Third, both Mormons and evangelicals view abortion on demand as a grievous evil that often compounds the sin of sexual immorality. The LDS Church teaches that abortion may be justifiable only in rare, “exceptional circumstances” such as pregnancy resulting from rape or incest, or to save the mother’s life, and even in such circumstances abortion is not automatically justified (Gospel Principles, 230). The SBC also opposes abortion, though its statement on the matter differs in lacking such qualifications: “At the moment of conception, a new being enters the universe, a human being, a being created in God’s image. This human being deserves our protection, whatever the circumstances of conception.”

 

4. Mormons and evangelicals agree that parents are responsible for the moral and spiritual development of their children. “Parents have a sacred duty to rear their children in love and righteousness, to provide for their physical and spiritual needs, to teach them to love and serve one another, to observe the commandments of God and to be law-abiding citizens wherever they live. Husbands and wives—mothers and fathers—will be held accountable before God for the discharge of these obligations” (FPW). “Parents are to demonstrate to their children God’s pattern for marriage. Parents are to teach their children spiritual and moral values and to lead them, through consistent lifestyle example and loving discipline, to make choices based on biblical truth” (BFM).

 

5. Mormons and evangelicals both assign spiritual leadership in the home to the husband while viewing the husband and wife as equals. “By divine design, fathers are to preside over their families in love and righteousness and are responsible to provide the necessities of life and protection for their families. Mothers are primarily responsible for the nurture of their children. In these sacred responsibilities, fathers and mothers are obligated to help one another as equal partners” (FPW). “A husband…has the God-given responsibility to provide for, to protect, and to lead his family. A wife…being in the image of God as is her husband and thus equal to him, has the God-given responsibility to respect her husband and to serve as his helper in managing the household and nurturing the next generation” (BFM).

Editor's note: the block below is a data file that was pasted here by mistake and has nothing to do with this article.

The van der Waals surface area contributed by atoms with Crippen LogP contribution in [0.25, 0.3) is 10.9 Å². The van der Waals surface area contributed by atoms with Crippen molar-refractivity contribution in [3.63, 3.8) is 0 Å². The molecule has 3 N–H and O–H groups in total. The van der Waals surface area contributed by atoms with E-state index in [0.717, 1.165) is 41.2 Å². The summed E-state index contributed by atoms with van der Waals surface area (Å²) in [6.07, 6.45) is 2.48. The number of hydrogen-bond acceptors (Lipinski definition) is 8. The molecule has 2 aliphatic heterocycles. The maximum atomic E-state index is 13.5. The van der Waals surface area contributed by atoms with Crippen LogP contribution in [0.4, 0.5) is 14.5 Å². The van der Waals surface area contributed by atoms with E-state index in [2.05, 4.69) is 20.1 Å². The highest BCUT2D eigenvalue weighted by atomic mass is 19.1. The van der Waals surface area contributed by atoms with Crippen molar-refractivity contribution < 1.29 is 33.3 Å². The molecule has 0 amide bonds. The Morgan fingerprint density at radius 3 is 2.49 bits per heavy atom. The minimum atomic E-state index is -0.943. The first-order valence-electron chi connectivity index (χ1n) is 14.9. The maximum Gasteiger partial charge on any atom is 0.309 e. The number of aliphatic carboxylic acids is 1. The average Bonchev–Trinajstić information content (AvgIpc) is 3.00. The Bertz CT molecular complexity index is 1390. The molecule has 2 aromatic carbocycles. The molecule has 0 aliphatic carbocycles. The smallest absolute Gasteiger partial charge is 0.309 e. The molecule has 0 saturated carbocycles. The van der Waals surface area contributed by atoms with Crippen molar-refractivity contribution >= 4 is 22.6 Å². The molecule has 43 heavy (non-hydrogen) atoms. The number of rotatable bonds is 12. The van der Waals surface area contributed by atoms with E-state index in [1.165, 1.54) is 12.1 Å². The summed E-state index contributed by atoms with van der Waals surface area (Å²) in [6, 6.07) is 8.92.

When one considers that these two statements, issued about the same time, are obviously independent of one another, their agreement on these five affirmations is especially noteworthy.

 

B. Mormon and Evangelical Disagreements about Family

Although Mormons and evangelicals enjoy considerable agreements about family and marriage values, those agreements pertain to matters regarding our present mortal life. Mormons and evangelicals have strong disagreements about marriage and family in regard to two related contexts: (1) preexistent life before mortality and (2) eternal life after mortality. Although these differences are primarily theological, they do have some important practical ramifications.

 

1. Mormons believe that all human beings are literal spirit sons and daughters of a Heavenly Father and Mother with the potential destiny of becoming gods. Evangelicals believe that human beings are intrinsically physical beings with the potential of living forever as God’s adopted children.

According to the LDS Church, each human being “is a beloved spirit son or daughter of heavenly parents, and, as such, each has a divine nature and destiny. Gender is an essential characteristic of individual premortal, mortal, and eternal identity and purpose…. In the premortal realm, spirit sons and daughters knew and worshiped God as their Eternal Father and accepted His plan by which His children could obtain a physical body and gain earthly experience to progress toward perfection and ultimately realize his or her divine destiny as an heir of eternal life” (FPW). Thus, in LDS doctrine, human beings are essentially uncreated spirits who lived as God’s children in Heaven before creation and who came to the earth for the purpose of progressing toward their potential as divine beings, or gods.

By contrast, evangelicals believe that human beings’ existence begins with their physical lives on earth, so that we are essentially and intrinsically physical, created beings. We are not naturally God’s children, but God graciously adopts as his children those who come to him through faith in Christ. “God is Father in truth to those who become children of God through faith in Jesus Christ. He is fatherly in His attitude toward all men…. Man is the special creation of God, made in His own image. He created them male and female as the crowning work of His creation. The gift of gender is thus part of the goodness of God’s creation” (BFM).

The differences between Mormon and evangelical beliefs relating to this point are substantial and pertain to a number of key issues in Christian theology. Mormons believe that God the Father is a glorified, exalted Man who is literally male and who is married to a glorified, exalted Woman. This divine Man and Woman are the “heavenly parents”—the Heavenly Father and Heavenly Mother—of all angelic and human beings. Gender differences between male and female are therefore essential to deity and are inherited from our heavenly parents.